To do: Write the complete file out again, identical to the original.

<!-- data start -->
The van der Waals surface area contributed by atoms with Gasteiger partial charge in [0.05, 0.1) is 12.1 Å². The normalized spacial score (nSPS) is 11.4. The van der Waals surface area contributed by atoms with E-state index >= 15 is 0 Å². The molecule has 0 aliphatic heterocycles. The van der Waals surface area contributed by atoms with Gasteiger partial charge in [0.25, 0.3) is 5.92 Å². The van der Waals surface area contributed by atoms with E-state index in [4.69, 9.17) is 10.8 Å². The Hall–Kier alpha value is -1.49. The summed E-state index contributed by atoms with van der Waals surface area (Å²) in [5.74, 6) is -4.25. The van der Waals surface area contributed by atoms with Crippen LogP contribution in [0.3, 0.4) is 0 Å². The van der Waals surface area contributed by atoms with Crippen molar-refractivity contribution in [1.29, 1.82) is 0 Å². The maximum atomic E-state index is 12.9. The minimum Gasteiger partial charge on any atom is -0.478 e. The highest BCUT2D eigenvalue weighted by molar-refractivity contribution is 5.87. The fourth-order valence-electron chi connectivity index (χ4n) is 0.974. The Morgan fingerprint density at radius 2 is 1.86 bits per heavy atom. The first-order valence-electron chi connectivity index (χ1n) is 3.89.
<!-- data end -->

The van der Waals surface area contributed by atoms with Gasteiger partial charge in [0.05, 0.1) is 12.1 Å². The normalized spacial score (nSPS) is 11.4. The van der Waals surface area contributed by atoms with E-state index >= 15 is 0 Å². The molecule has 0 aliphatic heterocycles. The van der Waals surface area contributed by atoms with Gasteiger partial charge in [0.25, 0.3) is 5.92 Å². The van der Waals surface area contributed by atoms with E-state index in [4.69, 9.17) is 10.8 Å². The Hall–Kier alpha value is -1.49. The summed E-state index contributed by atoms with van der Waals surface area (Å²) in [5.74, 6) is -4.25. The van der Waals surface area contributed by atoms with Crippen LogP contribution in [0.3, 0.4) is 0 Å². The van der Waals surface area contributed by atoms with Crippen molar-refractivity contribution in [1.29, 1.82) is 0 Å². The maximum atomic E-state index is 12.9. The minimum Gasteiger partial charge on any atom is -0.478 e. The highest BCUT2D eigenvalue weighted by molar-refractivity contribution is 5.87. The fourth-order valence-electron chi connectivity index (χ4n) is 0.974. The Morgan fingerprint density at radius 2 is 1.86 bits per heavy atom. The first-order valence-electron chi connectivity index (χ1n) is 3.89.